Retail is detail in car sales – the gimmicks seldom work


Its official dealers are telling us that the reduction in vat is having little or no affect on increasing new car sales. Buyers are confused by what it means to them and see vat as a state fine and not anything to do with real discounts. Throughout history the makeup of car sales has been about great discounts and special offers, gimmicks rarely work. If you can show a customer a real genuine financial offer they can make a considered choice and if it feels right they will often do it even if the car could be bought cheaper elsewhere. High street supermarket retailers are the very best at this with constant buy one get one free offers which may not be the reason a customer goes to the store but will often look too good to turn down. It is reckoned that major supermarkets lose money or certainly don’t make any money on everyday items such as bread, tea, coffee and sugar, but these loss leaders bring customers into the store where they will often purchase more items which are very profitable. The thinking being that by drawing buyers in with great offers the aesthetics and bargains they find in store will encourage them to spend more. That certainly seems to be borne out when you consider that when you go to a supermarket to buy maybe just tea bags and milk you invariably end up picking up a few more items that have appealed to you whilst looking for them. The shelf position of many products and the way they are displayed will be critical for stores to entice customers to spend more and these ‘hot spots’ are the places where stores will make the biggest profits and sell large volumes. If this were not the case then would stores just place the high volume essentials such as tea, coffee, milk, sugar and bread at the very front of the store by the entrance, so buyers could get exactly what they want and then just leave?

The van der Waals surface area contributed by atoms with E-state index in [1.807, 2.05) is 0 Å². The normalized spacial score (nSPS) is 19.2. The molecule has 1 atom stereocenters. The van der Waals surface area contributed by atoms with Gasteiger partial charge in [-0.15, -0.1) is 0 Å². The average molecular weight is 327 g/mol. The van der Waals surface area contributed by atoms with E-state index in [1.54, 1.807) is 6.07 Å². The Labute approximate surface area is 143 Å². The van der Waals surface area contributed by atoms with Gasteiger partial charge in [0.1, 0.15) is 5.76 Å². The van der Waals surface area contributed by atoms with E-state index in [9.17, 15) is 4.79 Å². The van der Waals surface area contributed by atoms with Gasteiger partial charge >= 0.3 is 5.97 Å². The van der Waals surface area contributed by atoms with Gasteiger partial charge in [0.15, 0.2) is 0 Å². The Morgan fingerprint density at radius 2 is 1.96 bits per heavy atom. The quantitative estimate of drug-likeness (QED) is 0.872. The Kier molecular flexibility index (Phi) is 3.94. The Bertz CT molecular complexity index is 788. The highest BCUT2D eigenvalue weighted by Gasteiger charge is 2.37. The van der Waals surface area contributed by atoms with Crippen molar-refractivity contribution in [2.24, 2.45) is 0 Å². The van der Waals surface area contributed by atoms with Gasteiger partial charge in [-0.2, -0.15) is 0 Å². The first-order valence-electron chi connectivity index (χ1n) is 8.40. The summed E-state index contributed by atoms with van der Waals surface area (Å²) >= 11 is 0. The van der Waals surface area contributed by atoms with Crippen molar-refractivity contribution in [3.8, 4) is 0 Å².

Although “buy one get one free” has been seen in certain car showrooms it is still met by many car buyers with suspicion. Either a car dealer is making way too much money from a car that he can afford to give another away free (unlikely) or the model is just not selling so must therefore be unpopular so why would a customer want to buy it? Car showrooms and used car displays are similar to supermarkets in one way and that is the idea of positioning cars in certain spots which are guaranteed to arouse interest and usually the cars that go onto these positions are the best sellers or where the most profit to be made. This is much the same as your local supermarket, where the most profitable items are usually positioned in the eye-line of customers thereby encouraging them to put them in their basket.

The best car displays are the ones where the cars are prepared and presented to the highest standards and with a mixture of colours and models. It is no secret that buyers will choose certain cars because of the way they are presented. It’s nuts and bolts marketing and the old adage is as true today as it has always been – ‘retail is detail’.


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